L’Inconnue de la Seine

I came across this story recently, when researching the background of my fabulous new client.

To my surprise, I found that one of the main inspirations for the founder was the tale of an unknown girl whose body was pulled from the Seine over a hundred years ago. The story has some madly romantic and morbid details, and has inspired numerous books, poems and plays over the years.

Some time around 1900, the body of a drowned girl was taken from the Seine in Paris. When she was examined at the Paris Morgue (then located behind Notre-Dame), there were no marks on her body or signs of violence. They presumed it was a suicide.

Regarded at that time as a great attraction, the Paris Morgue would display its unidentified dead to the public, in the hope that the bodies would be claimed. However being good turn-of-the-centurians, this became a spectacle in Paris; everyone would roll out in their thousands to have a good gawk at some bloated corpses (I presume this human desire for gore can still be seen on the innumerable CSI-style shows on telly). But despite the thousands of people who must have seen the Inconnue (unknown woman), nobody came forward to claim the body.

As to whether it was standard practice or not is unknown, but a plaster cast was made of her face. Perhaps the workers at the Paris Morgue were taken by her beauty, or the peaceful, happy expression on her face, with a kind of half-smile.

Photographer Albert Rudomine shot this in 1927, using the same lighting and set-ups as his other portraits of actors.—->

Knowing a good tragedy when they saw one, the French ran with this idea. They started rolling out hundreds of death masks of the Inconnue, which were apparently a must in the living rooms of bohemian types and thesps of all kinds. Ghastly! Up these with those people who buy artwork from serial killers I reckon. And apparently as common as those ceramic flying ducks. In my travels online I’ve found a few different versions of the mask, in photographs and models. This is because the original cast had been photographed, and new, highly-detailed casts created from the film negatives.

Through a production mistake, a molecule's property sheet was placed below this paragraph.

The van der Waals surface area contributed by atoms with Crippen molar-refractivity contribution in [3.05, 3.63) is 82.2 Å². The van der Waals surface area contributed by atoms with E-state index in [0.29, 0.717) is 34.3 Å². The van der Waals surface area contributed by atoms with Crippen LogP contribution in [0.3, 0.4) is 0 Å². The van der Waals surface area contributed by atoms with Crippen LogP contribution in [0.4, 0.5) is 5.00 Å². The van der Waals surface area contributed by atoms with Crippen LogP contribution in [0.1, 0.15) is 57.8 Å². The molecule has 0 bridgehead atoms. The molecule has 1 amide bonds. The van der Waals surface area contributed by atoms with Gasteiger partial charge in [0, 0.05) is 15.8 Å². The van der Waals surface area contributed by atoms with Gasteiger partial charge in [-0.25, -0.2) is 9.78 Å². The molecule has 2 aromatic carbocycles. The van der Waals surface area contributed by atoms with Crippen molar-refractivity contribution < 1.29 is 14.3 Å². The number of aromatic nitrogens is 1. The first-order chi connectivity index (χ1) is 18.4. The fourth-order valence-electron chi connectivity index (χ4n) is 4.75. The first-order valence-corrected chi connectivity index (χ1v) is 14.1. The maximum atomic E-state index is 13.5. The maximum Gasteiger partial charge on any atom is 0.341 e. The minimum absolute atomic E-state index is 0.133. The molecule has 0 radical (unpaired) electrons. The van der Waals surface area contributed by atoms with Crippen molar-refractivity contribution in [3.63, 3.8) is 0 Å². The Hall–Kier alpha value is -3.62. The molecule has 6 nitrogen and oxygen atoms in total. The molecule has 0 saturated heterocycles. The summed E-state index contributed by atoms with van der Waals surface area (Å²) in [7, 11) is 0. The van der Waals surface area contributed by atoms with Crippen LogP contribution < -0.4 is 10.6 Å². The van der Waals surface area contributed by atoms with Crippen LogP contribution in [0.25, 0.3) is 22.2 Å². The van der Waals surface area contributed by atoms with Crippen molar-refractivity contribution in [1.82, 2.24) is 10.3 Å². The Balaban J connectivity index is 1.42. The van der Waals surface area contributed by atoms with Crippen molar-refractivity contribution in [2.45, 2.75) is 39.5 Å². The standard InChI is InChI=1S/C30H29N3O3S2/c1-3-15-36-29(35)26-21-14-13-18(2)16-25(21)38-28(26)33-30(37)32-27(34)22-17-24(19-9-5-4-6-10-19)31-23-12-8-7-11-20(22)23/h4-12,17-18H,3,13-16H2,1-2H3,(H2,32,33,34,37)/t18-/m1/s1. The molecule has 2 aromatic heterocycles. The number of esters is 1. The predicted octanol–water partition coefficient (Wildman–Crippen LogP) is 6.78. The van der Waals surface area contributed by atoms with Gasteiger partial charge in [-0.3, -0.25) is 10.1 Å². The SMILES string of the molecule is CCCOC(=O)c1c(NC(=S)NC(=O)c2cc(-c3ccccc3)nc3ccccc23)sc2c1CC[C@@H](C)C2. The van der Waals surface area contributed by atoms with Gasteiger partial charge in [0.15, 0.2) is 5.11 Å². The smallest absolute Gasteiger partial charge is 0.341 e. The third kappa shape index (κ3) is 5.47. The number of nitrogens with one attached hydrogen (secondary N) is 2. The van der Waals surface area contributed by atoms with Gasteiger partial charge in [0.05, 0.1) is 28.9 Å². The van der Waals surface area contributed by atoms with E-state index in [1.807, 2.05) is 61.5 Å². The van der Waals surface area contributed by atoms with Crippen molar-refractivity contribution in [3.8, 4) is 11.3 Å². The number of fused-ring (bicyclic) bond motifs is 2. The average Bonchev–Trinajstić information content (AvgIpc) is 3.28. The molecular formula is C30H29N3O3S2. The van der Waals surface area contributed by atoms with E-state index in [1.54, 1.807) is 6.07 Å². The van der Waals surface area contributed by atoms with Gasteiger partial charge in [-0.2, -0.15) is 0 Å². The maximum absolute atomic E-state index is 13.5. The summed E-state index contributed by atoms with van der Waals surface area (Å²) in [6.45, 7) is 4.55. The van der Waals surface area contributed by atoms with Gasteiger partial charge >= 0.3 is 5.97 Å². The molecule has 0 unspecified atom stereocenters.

<—- Presumably an imitation, from eBay.

After the masks were produced en masse, the story began to unfurl; not only did she throw herself into the river, but she did it because of an unrequited love. Or she was jilted, or murdered, or dead long before she found her end in the depths of the river. Writers everywhere, from Albert Camus to Anaïs Nin and Vladimir Nabokov drew upon the Inconnue for inspiration. She became a long-lost daughter, an orphan, a music-hall dancer, a muse. In reality, she was probably a peasant or beggar on the streets of Paris.

Whoever she was, her appearance of happiness in death makes a good yarn, and according to writer Al Alvarez, a whole generation of German girls modelled their looks on her. He suggests that the Inconnue became the erotic ideal of the period, as Bardot was for the 1950s.

Pooh-poohers like to say that the mask was taken from an entirely different woman, a living model known to the mouleur (plaster cast maker). According to some sources it would be impossible to even make a cast like this from a corpse.

Man Ray took this shot in the ‘60s, part of a collaboration with novelist Louis Aragon —->